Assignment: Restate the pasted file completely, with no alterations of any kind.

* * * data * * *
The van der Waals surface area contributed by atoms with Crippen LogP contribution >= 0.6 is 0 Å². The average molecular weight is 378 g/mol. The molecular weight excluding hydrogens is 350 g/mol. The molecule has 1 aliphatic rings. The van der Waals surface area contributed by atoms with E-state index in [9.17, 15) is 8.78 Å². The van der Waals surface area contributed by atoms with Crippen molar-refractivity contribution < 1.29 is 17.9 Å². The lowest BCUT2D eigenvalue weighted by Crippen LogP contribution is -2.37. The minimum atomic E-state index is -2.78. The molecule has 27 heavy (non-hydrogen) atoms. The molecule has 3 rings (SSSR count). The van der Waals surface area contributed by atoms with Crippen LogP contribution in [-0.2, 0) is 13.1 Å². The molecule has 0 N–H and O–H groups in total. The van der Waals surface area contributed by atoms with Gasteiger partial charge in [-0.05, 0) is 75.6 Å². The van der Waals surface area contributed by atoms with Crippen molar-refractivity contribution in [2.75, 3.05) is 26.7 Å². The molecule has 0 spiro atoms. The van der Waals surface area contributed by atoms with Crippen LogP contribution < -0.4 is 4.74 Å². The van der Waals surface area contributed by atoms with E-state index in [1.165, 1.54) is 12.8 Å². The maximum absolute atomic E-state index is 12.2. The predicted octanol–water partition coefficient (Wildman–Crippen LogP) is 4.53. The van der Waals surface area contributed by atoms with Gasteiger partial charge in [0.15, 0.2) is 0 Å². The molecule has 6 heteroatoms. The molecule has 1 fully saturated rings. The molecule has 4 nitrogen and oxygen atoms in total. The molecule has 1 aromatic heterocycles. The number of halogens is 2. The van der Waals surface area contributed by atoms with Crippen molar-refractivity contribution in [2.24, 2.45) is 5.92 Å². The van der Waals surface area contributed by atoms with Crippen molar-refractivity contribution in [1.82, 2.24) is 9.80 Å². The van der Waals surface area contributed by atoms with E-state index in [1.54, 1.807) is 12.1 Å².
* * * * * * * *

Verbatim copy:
The van der Waals surface area contributed by atoms with Crippen LogP contribution >= 0.6 is 0 Å². The average molecular weight is 378 g/mol. The molecular weight excluding hydrogens is 350 g/mol. The molecule has 1 aliphatic rings. The van der Waals surface area contributed by atoms with E-state index in [9.17, 15) is 8.78 Å². The van der Waals surface area contributed by atoms with Crippen molar-refractivity contribution < 1.29 is 17.9 Å². The lowest BCUT2D eigenvalue weighted by Crippen LogP contribution is -2.37. The minimum atomic E-state index is -2.78. The molecule has 27 heavy (non-hydrogen) atoms. The molecule has 3 rings (SSSR count). The van der Waals surface area contributed by atoms with Crippen LogP contribution in [-0.2, 0) is 13.1 Å². The molecule has 0 N–H and O–H groups in total. The van der Waals surface area contributed by atoms with Gasteiger partial charge in [-0.05, 0) is 75.6 Å². The van der Waals surface area contributed by atoms with Crippen molar-refractivity contribution in [2.75, 3.05) is 26.7 Å². The molecule has 0 spiro atoms. The van der Waals surface area contributed by atoms with Crippen LogP contribution < -0.4 is 4.74 Å². The van der Waals surface area contributed by atoms with E-state index in [1.165, 1.54) is 12.8 Å². The maximum absolute atomic E-state index is 12.2. The predicted octanol–water partition coefficient (Wildman–Crippen LogP) is 4.53. The van der Waals surface area contributed by atoms with Gasteiger partial charge in [0.15, 0.2) is 0 Å². The molecule has 6 heteroatoms. The molecule has 1 fully saturated rings. The molecule has 4 nitrogen and oxygen atoms in total. The molecule has 1 aromatic heterocycles. The number of halogens is 2. The van der Waals surface area contributed by atoms with Crippen molar-refractivity contribution in [2.24, 2.45) is 5.92 Å². The van der Waals surface area contributed by atoms with Crippen molar-refractivity contribution in [1.82, 2.24) is 9.80 Å². The van der Waals surface area contributed by atoms with E-state index in [1.54, 1.807) is 12.1 Å².